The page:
Whales and dolphins have complex relationships, human-like 'cultures': Study
Whales and dolphins live in tightly-knit social groups, have complex relationships, communicate with each other and even have regional dialects.
London: Whales and dolphins live in tightly-knit social groups, have complex relationships, communicate with each other and even have regional dialects — just like human societies — a study has found.
The study is first of its kind to create a large dataset of cetacean brain size and social behaviours.
Researchers, including those from University of British Columbia in Canada and The London School of Economics and Political Science (LSE) in the UK, compiled information on 90 different species of dolphins, whales and porpoises.
It found overwhelming evidence that Cetaceans have sophisticated social and cooperative behaviour traits, similar to many found in human culture.
The study, published in the journal Nature Ecology and Evolution, demonstrates that these societal and cultural characteristics are linked with brain size and brain expansion — also known as encephalisation.
The list of behavioural similarities includes many traits shared with humans and other primates, such as complex alliance relationships and working together for mutual benefit.
Researchers also found social transfer of hunting techniques — teaching each other how to hunt and using tools cooperative hunting.
The Cetaceans also exhibit complex vocalisations, including regional group dialects — vocal mimicry and 'signature whistles' unique to individuals. They also looking after youngsters that are not their own.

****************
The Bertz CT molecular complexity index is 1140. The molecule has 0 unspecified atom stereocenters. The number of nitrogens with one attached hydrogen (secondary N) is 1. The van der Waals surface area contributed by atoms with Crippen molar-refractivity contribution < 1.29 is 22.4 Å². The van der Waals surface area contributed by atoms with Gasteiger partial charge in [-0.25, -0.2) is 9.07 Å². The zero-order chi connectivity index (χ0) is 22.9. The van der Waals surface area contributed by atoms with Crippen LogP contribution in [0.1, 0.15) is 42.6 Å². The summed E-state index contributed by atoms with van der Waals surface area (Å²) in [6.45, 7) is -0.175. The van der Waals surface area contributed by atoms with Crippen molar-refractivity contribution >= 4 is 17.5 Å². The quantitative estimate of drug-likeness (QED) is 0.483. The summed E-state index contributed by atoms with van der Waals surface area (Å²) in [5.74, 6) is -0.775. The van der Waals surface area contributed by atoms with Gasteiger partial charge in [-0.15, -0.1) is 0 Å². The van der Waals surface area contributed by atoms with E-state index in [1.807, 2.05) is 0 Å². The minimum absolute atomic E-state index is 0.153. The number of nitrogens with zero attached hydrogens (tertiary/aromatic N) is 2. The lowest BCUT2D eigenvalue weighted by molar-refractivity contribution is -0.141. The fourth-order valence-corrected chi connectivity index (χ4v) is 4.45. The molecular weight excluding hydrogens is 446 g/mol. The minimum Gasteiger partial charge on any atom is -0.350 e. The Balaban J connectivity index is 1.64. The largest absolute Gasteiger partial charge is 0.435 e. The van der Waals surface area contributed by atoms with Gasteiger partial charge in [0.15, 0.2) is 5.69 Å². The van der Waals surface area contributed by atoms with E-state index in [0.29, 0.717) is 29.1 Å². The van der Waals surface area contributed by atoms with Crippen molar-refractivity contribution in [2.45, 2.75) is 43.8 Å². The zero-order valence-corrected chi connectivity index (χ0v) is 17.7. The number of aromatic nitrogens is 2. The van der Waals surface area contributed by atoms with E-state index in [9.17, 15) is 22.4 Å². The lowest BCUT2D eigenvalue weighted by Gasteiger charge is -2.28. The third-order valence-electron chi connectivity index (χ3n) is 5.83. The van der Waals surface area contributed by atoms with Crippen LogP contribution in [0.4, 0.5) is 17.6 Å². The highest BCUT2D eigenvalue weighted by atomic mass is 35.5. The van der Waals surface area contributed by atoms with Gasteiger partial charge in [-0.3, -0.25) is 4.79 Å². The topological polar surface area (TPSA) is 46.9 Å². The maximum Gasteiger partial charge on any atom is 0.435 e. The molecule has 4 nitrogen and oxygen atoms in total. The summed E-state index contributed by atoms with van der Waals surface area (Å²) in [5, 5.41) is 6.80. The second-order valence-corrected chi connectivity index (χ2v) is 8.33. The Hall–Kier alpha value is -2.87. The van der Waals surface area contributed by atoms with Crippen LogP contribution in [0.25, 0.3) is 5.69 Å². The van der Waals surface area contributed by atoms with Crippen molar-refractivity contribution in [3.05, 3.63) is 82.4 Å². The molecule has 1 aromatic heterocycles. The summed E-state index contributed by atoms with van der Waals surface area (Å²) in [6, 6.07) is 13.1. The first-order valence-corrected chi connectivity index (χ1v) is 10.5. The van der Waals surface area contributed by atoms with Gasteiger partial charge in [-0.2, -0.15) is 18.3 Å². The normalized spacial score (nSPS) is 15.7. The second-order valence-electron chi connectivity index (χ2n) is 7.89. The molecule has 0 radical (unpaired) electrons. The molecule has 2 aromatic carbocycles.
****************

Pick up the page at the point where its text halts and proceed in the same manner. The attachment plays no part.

"As humans, our ability to socially interact and cultivate relationships has allowed us to colonise almost every ecosystem and environment on the planet," said Susanne Shultz, from University of Manchester in the UK.
"We know whales and dolphins also have exceptionally large and anatomically sophisticated brains and, therefore, have created a similar marine based culture," Shultz said.
"That means the apparent co-evolution of brains, social structure, and behavioural richness of marine mammals provides a unique and striking parallel to the large brains and hyper-sociality of humans and other primates on land," she said.
The team used the dataset to test the social brain hypothesis (SBH) and cultural brain hypothesis (CBH).
The SBH and CBH are evolutionary theories originally developed to explain large brains in primates and land mammals.
They argue that large brains are an evolutionary response to complex and information-rich social environments.
However, this is the first time these hypotheses have been applied to 'intelligent' marine mammals on such a large scale.
"Cetaceans have many complex social behaviours that are similar to humans and other primates," said Kieran Fox, at Stanford University in the US.
They, however, have different brain structures from us, leading some researchers to argue that whales and dolphins could not achieve higher cognitive and social skills. I think our research shows that this is clearly not the case," said Fox.
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